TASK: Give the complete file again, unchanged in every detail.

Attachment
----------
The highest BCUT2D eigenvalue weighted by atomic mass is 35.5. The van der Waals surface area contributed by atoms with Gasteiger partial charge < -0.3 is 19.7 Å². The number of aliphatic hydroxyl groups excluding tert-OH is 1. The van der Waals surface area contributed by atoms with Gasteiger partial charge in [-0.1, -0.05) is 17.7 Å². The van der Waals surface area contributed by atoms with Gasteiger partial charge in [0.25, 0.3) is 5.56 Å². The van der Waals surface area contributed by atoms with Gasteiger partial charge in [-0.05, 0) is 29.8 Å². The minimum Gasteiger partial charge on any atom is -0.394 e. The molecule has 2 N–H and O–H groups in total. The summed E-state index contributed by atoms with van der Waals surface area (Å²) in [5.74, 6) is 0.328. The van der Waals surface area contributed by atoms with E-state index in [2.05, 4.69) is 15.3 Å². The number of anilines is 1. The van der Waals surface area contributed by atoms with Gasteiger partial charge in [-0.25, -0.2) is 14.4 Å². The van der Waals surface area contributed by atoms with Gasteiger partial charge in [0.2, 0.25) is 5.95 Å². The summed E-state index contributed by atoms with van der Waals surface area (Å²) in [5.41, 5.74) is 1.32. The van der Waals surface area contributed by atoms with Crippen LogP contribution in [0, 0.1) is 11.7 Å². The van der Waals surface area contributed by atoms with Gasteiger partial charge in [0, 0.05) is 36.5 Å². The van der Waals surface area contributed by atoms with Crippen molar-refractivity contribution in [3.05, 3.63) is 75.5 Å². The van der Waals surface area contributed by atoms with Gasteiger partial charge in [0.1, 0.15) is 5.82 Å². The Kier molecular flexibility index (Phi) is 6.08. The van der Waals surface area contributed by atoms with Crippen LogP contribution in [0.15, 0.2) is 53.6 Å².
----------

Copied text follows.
The highest BCUT2D eigenvalue weighted by atomic mass is 35.5. The van der Waals surface area contributed by atoms with Gasteiger partial charge < -0.3 is 19.7 Å². The number of aliphatic hydroxyl groups excluding tert-OH is 1. The van der Waals surface area contributed by atoms with Gasteiger partial charge in [-0.1, -0.05) is 17.7 Å². The van der Waals surface area contributed by atoms with Gasteiger partial charge in [0.25, 0.3) is 5.56 Å². The van der Waals surface area contributed by atoms with Gasteiger partial charge in [-0.05, 0) is 29.8 Å². The minimum Gasteiger partial charge on any atom is -0.394 e. The molecule has 2 N–H and O–H groups in total. The summed E-state index contributed by atoms with van der Waals surface area (Å²) in [5.74, 6) is 0.328. The van der Waals surface area contributed by atoms with E-state index in [2.05, 4.69) is 15.3 Å². The number of anilines is 1. The van der Waals surface area contributed by atoms with Gasteiger partial charge in [-0.25, -0.2) is 14.4 Å². The van der Waals surface area contributed by atoms with Gasteiger partial charge in [0.2, 0.25) is 5.95 Å². The summed E-state index contributed by atoms with van der Waals surface area (Å²) in [5.41, 5.74) is 1.32. The van der Waals surface area contributed by atoms with Crippen LogP contribution in [0, 0.1) is 11.7 Å². The van der Waals surface area contributed by atoms with Gasteiger partial charge in [0, 0.05) is 36.5 Å². The van der Waals surface area contributed by atoms with Crippen molar-refractivity contribution in [3.05, 3.63) is 75.5 Å². The van der Waals surface area contributed by atoms with Gasteiger partial charge in [0.1, 0.15) is 5.82 Å². The Kier molecular flexibility index (Phi) is 6.08. The van der Waals surface area contributed by atoms with Crippen LogP contribution in [0.15, 0.2) is 53.6 Å².